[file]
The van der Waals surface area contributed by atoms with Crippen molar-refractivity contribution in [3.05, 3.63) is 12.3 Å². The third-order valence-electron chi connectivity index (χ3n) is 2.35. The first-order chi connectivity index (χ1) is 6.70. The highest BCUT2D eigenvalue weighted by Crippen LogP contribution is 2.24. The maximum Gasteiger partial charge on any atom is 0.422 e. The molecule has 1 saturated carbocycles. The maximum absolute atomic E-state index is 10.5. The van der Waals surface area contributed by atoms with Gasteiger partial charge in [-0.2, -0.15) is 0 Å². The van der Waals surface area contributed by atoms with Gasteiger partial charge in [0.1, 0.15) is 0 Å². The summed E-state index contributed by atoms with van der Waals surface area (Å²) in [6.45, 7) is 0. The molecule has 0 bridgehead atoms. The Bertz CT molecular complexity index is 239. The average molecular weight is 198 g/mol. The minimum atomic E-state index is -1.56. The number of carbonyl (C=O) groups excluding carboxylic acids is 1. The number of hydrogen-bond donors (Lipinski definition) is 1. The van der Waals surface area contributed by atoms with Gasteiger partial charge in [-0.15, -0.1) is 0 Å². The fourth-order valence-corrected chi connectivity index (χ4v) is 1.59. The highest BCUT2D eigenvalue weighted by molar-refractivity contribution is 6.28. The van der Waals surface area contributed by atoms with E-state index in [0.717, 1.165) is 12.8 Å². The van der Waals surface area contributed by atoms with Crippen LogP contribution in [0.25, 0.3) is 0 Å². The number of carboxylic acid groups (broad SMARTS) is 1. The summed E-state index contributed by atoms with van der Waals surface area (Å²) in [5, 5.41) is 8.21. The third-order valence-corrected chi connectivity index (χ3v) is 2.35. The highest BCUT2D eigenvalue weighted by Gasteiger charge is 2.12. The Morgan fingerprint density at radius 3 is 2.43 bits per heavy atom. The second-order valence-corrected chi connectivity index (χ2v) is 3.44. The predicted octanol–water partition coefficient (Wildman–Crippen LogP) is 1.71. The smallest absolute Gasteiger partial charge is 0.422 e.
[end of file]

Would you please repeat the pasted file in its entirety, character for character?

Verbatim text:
The van der Waals surface area contributed by atoms with Crippen molar-refractivity contribution in [3.05, 3.63) is 12.3 Å². The third-order valence-electron chi connectivity index (χ3n) is 2.35. The first-order chi connectivity index (χ1) is 6.70. The highest BCUT2D eigenvalue weighted by Crippen LogP contribution is 2.24. The maximum Gasteiger partial charge on any atom is 0.422 e. The molecule has 1 saturated carbocycles. The maximum absolute atomic E-state index is 10.5. The van der Waals surface area contributed by atoms with Gasteiger partial charge in [-0.2, -0.15) is 0 Å². The van der Waals surface area contributed by atoms with Gasteiger partial charge in [0.1, 0.15) is 0 Å². The summed E-state index contributed by atoms with van der Waals surface area (Å²) in [6.45, 7) is 0. The molecule has 0 bridgehead atoms. The Bertz CT molecular complexity index is 239. The average molecular weight is 198 g/mol. The minimum atomic E-state index is -1.56. The number of carbonyl (C=O) groups excluding carboxylic acids is 1. The number of hydrogen-bond donors (Lipinski definition) is 1. The van der Waals surface area contributed by atoms with Gasteiger partial charge in [-0.15, -0.1) is 0 Å². The fourth-order valence-corrected chi connectivity index (χ4v) is 1.59. The highest BCUT2D eigenvalue weighted by molar-refractivity contribution is 6.28. The van der Waals surface area contributed by atoms with E-state index in [0.717, 1.165) is 12.8 Å². The van der Waals surface area contributed by atoms with Crippen LogP contribution in [0.25, 0.3) is 0 Å². The number of carboxylic acid groups (broad SMARTS) is 1. The summed E-state index contributed by atoms with van der Waals surface area (Å²) in [5, 5.41) is 8.21. The third-order valence-corrected chi connectivity index (χ3v) is 2.35. The highest BCUT2D eigenvalue weighted by Gasteiger charge is 2.12. The Morgan fingerprint density at radius 3 is 2.43 bits per heavy atom. The second-order valence-corrected chi connectivity index (χ2v) is 3.44. The predicted octanol–water partition coefficient (Wildman–Crippen LogP) is 1.71. The smallest absolute Gasteiger partial charge is 0.422 e.